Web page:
Monday, December 6, 2010

Change is gonna do you good…not!

According to recent news reports, the social media network Facebook is trying to replace LinkedIn as a professional connection service.

Okay, did you or did you not find that paragraph borrrring?

That first graph exemplifies what is happening to Facebook, a wonderful amalgamation of a ‘globalvillagecoffeeklatch- sixdegreesofkevinbacon’ experience.

As a former journalist I have nothing against the sacred five w’s and an h, but I don’t want the first thing I see on my friends’ ‘profile’ pages to be where they went to school, who they’re married to, and what their occupation is.


Instead, give me a ‘personal’ barometer about how they’re feeling, the ‘h’ being the most neglected of the journalistic canon.

Yes, it’s just trading one kind of egomaniacal labeling for another.

But it’s that connectedness of the non-professional kind that makes social networking ‘social.’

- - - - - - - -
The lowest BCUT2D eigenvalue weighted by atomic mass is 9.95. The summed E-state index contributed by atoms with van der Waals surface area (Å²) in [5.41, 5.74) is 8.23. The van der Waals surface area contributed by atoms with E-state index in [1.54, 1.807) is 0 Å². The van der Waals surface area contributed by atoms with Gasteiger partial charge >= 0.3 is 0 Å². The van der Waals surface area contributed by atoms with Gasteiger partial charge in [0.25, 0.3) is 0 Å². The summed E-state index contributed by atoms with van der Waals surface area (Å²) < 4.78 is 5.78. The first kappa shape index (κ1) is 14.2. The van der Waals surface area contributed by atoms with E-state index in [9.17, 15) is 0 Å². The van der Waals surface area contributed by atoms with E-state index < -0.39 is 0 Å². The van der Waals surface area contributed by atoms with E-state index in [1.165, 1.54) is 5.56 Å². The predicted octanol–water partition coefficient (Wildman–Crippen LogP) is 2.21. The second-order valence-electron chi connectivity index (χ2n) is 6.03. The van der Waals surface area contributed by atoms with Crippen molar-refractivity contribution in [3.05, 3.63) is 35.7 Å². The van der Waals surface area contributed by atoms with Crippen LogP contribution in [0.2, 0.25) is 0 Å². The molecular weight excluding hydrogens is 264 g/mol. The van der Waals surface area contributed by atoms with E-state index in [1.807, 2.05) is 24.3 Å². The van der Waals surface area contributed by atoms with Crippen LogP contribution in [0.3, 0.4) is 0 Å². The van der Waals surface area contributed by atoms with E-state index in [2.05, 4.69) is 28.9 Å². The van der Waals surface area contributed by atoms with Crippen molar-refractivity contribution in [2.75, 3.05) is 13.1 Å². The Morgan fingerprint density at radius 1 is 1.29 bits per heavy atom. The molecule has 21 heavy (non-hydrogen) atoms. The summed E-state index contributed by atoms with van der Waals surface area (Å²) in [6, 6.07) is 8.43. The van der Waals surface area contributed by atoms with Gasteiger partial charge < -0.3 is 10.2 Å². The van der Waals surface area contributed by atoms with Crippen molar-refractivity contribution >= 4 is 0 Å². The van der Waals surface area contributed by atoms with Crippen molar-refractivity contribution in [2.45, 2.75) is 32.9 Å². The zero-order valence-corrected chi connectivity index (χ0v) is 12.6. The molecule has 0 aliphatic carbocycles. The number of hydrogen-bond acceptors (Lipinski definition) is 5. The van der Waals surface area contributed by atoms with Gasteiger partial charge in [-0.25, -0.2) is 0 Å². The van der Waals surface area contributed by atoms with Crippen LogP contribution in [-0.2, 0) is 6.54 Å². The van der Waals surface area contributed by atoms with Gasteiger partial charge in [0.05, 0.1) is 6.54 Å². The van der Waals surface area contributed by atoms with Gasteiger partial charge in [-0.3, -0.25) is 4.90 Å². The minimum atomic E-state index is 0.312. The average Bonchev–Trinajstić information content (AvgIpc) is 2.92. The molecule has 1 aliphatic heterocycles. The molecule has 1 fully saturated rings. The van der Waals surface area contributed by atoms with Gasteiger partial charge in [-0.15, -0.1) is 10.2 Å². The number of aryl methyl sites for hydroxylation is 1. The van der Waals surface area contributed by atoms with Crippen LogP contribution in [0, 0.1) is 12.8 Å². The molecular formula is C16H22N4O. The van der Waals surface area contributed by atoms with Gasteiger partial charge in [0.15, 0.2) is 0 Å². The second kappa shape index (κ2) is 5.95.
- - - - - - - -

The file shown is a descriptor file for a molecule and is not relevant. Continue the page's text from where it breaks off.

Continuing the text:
I am not an advocate against change, having gone to three high schools and two colleges and having lived in five, count ‘em, five states.

Normally I embrace big changes, though I must admit smaller ones like a new pair of shoes or spectacles throw me.

Being a child of change is the very reason I adore Facebook. Or did. On any given day Facebook ‘newsfeed’ tells me how one of my very best friends from elementary school days in a frigid Great Lakes state is faring during a cold spell in her adult home in the south or how special former students of mind are doing in the ‘real world’ of marriage, parenthood, and work. Mark Zuckerberg’s brainchild (his movie pretend girlfriend was right; he is a jerk) allows a connectedness and interaction that transcends geographic and historical boundaries.

Now Facebook wants the first thing I see about my friends on their homepage to be where they went to school. I need my media scholar husband to explain the particulars to me, and I’m sure the ‘newsfeed’ will still feed me pertinent news, but in the end, I don’t want resumes.

I want the first thing I know about the boy with the curly hair and wool sweater whom I never kissed but probably should have 30 years ago, is that he’s having a good day with his son.

Professionally that knowledge is useless, but personally…it’s priceless.

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